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Meteor explodes over Russia, 1,100 injured
Question of the Day
Deputy Prime Minister Dmitry Rogozin said the incident showed the need for leading world powers to develop a system to intercept objects falling from space.
“At the moment, neither we nor the Americans have such technologies” to shoot down meteors or asteroids, he said, according to the Interfax news agency.
Meteoroids are small pieces of space debris _ usually parts of comets or asteroids _ that are on a collision course with the Earth. They become meteors when they enter the Earth’s atmosphere. Most meteors burn up in the atmosphere, but if they survive the frictional heating and strike the surface of the Earth they are called meteorites.
NASA said the Russian fireball was the largest reported since 1908, when a meteor hit Tunguska, Siberia, and flattened an estimated 80 million trees. Chelyabinsk is about 5,000 kilometers (3,000 miles) west of Tunguska. The Tunguska blast, attributed to a comet or asteroid fragment, is generally estimated to have been about 10 megatons.
Scientists believe that a far larger meteorite strike on what today is Mexico’s Yucatan Peninsula may have been responsible for the extinction of the dinosaurs about 66 million years ago. According to that theory, the impact would have thrown up vast amounts of dust that blanketed the sky for decades and altered the climate on Earth.
The object hailed from the asteroid belt between Mars and Jupiter, becoming a meteor as it streaked through the earth’s atmosphere, Bill Cooke, head of the Meteoroid Environments Office at NASA’s Marshall Space Flight Center in Huntsville, Alabama, said.
Paul Chodas, research scientist at the Near Earth Object Program Office at the Jet Propulsion Laboratory, said that ground telescopes would have needed to point in the right direction at the right time to spot Friday’s incoming meteor.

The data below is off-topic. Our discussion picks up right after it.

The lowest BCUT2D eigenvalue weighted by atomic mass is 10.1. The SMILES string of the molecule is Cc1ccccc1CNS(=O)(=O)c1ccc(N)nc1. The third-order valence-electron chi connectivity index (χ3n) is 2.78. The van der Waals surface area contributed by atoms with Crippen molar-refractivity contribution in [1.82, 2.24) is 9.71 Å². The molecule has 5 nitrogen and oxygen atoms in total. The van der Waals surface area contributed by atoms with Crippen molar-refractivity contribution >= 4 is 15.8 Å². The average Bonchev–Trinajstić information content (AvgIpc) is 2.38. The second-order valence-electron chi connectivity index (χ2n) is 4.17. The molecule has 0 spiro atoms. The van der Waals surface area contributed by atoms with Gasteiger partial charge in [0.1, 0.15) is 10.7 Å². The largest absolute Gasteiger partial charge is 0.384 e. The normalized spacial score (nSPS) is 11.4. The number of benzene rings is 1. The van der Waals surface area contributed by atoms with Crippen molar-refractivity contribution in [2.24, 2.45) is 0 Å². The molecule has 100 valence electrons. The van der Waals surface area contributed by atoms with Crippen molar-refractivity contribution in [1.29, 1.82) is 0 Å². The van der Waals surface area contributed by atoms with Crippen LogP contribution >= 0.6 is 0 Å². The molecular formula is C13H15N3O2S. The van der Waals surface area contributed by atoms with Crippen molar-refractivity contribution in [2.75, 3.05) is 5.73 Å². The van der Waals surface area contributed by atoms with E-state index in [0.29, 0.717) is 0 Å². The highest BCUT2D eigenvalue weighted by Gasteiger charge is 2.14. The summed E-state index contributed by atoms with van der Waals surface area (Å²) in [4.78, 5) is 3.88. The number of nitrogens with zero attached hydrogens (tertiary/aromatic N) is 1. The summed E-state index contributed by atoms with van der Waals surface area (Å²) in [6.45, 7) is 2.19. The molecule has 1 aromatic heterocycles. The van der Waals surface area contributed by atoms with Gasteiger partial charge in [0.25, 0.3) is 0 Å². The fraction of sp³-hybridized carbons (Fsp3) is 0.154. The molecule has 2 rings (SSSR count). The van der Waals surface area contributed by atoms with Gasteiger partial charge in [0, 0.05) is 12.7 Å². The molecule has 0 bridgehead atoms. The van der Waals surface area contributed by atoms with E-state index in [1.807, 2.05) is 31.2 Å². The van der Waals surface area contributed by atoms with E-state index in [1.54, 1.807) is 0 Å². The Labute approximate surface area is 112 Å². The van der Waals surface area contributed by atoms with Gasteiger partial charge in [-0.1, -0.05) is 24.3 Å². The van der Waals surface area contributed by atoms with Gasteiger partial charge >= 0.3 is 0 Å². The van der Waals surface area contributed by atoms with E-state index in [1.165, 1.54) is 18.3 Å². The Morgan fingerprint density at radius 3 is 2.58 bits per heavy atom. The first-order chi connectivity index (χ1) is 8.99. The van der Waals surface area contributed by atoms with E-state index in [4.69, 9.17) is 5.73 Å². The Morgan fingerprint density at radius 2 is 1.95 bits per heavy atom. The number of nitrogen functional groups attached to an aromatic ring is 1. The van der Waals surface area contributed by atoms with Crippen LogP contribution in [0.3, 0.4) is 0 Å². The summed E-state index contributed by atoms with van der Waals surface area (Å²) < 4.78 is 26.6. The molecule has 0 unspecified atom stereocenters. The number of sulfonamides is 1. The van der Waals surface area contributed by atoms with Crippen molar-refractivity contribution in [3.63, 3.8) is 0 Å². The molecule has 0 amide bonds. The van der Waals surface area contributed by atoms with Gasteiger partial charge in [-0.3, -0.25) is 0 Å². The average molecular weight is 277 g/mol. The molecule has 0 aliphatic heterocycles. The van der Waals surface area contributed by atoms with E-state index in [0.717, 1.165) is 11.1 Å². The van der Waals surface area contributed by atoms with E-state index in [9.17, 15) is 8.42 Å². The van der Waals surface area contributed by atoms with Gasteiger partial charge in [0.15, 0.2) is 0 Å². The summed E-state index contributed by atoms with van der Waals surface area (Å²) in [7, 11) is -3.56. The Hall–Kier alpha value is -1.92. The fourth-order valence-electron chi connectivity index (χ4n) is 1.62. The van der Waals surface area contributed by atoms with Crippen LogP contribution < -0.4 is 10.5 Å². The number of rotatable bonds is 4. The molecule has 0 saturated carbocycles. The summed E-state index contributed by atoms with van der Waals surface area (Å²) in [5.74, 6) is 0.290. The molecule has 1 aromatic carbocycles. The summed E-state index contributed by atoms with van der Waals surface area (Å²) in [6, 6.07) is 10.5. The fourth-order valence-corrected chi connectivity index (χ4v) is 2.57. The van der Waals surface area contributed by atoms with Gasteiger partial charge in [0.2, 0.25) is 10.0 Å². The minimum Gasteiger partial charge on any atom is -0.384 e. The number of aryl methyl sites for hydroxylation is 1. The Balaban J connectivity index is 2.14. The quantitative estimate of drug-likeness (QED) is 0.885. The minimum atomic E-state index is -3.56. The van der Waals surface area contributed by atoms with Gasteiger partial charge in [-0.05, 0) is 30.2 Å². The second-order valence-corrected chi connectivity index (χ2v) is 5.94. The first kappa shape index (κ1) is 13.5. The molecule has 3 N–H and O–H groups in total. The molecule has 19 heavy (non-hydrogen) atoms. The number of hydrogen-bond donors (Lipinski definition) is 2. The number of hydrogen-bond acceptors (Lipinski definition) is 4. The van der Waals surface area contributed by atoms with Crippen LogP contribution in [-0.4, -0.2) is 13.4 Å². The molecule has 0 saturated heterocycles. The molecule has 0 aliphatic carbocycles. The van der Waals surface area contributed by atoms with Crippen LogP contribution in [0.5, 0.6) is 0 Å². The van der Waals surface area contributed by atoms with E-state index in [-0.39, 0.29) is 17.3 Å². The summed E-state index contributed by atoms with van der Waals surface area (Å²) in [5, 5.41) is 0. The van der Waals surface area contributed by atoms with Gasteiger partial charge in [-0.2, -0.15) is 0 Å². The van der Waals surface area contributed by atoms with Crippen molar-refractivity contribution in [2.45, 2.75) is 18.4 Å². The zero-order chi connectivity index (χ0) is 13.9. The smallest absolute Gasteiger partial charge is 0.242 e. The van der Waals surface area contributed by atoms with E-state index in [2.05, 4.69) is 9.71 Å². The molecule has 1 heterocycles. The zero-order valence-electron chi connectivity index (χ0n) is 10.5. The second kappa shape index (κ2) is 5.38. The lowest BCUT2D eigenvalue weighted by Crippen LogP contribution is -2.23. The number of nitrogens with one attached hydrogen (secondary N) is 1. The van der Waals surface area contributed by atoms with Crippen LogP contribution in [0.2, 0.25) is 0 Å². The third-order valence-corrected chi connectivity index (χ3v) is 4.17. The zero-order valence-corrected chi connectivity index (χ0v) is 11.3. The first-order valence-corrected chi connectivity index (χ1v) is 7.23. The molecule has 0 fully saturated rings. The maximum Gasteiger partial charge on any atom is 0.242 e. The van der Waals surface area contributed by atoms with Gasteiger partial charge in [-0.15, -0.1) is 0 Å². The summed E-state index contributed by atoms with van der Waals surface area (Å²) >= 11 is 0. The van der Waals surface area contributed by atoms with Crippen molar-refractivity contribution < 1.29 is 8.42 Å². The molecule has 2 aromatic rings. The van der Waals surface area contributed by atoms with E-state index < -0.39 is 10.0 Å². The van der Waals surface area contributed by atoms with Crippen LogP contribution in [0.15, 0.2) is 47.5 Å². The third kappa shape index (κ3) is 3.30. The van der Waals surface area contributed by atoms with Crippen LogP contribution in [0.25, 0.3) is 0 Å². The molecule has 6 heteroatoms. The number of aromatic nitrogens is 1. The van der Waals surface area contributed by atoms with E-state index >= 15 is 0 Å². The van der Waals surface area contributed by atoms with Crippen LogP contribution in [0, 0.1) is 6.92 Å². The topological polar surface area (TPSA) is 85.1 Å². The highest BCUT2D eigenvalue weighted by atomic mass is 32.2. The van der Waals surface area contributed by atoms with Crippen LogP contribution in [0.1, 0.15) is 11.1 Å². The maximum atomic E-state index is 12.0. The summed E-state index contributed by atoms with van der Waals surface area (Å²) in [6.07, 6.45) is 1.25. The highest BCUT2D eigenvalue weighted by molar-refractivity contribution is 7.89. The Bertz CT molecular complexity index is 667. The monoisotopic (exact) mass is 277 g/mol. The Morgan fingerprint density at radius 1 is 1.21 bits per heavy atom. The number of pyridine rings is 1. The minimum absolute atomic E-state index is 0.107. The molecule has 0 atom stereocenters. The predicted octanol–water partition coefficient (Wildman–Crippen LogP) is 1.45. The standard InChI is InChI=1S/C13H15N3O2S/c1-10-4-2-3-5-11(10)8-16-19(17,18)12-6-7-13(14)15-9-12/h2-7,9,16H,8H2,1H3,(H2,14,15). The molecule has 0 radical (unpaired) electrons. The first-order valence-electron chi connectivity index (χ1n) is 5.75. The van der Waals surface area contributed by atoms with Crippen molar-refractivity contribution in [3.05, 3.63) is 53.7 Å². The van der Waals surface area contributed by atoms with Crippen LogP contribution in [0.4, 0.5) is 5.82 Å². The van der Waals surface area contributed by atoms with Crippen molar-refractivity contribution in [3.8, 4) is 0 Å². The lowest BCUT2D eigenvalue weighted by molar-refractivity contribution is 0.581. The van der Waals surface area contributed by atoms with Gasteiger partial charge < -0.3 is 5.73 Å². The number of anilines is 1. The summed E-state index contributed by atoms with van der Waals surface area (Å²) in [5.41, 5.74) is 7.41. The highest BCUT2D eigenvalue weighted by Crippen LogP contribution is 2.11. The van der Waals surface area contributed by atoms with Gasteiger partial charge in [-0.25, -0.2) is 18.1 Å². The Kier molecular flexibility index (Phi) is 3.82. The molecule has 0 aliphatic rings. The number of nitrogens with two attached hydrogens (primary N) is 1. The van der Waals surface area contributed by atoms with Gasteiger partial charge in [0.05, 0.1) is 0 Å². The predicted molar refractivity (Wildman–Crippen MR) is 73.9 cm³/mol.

“It would be very faint and difficult to detect, not impossible, but difficult,” Chodas said.
The 150-foot space rock that safely hurtled past Earth at 2:25 p.m. EST Friday was dubbed Asteroid 2012 DA14 and was discovered a year ago. It came closer than many communication and weather satellites that orbit 22,300 miles up.
The asteroid was invisible to astronomers in the United States at the time of its closest approach on the opposite of the world. But in Australia, astronomers used binoculars and telescopes to watch the point of light speed across the clear night sky.
Jim Green, NASA’s director of planetary science, called the back-to-back celestial events an amazing display.
“This is indeed very rare and it is historic,” he said on NASA TV. “These fireballs happen about once a day or so, but we just don’t see them because many of them fall over the ocean or in remote areas. “
Experts said the Russian meteor could have produced much more serious problems in the area hosting nuclear and chemical weapons disposal facilities.
Vladimir Chuprov of Greenpeace Russia noted that the meteor struck only 100 kilometers (60 miles) from the Mayak nuclear storage and disposal facility, which holds dozens of tons of weapons-grade plutonium.
The panic and confusion that followed the meteor quickly gave way to typical Russian black humor and entrepreneurial instincts. Several people smashed in the windows of their houses in the hopes of receiving compensation, the RIA Novosti news agency reported.
By Andrew P. Napolitano
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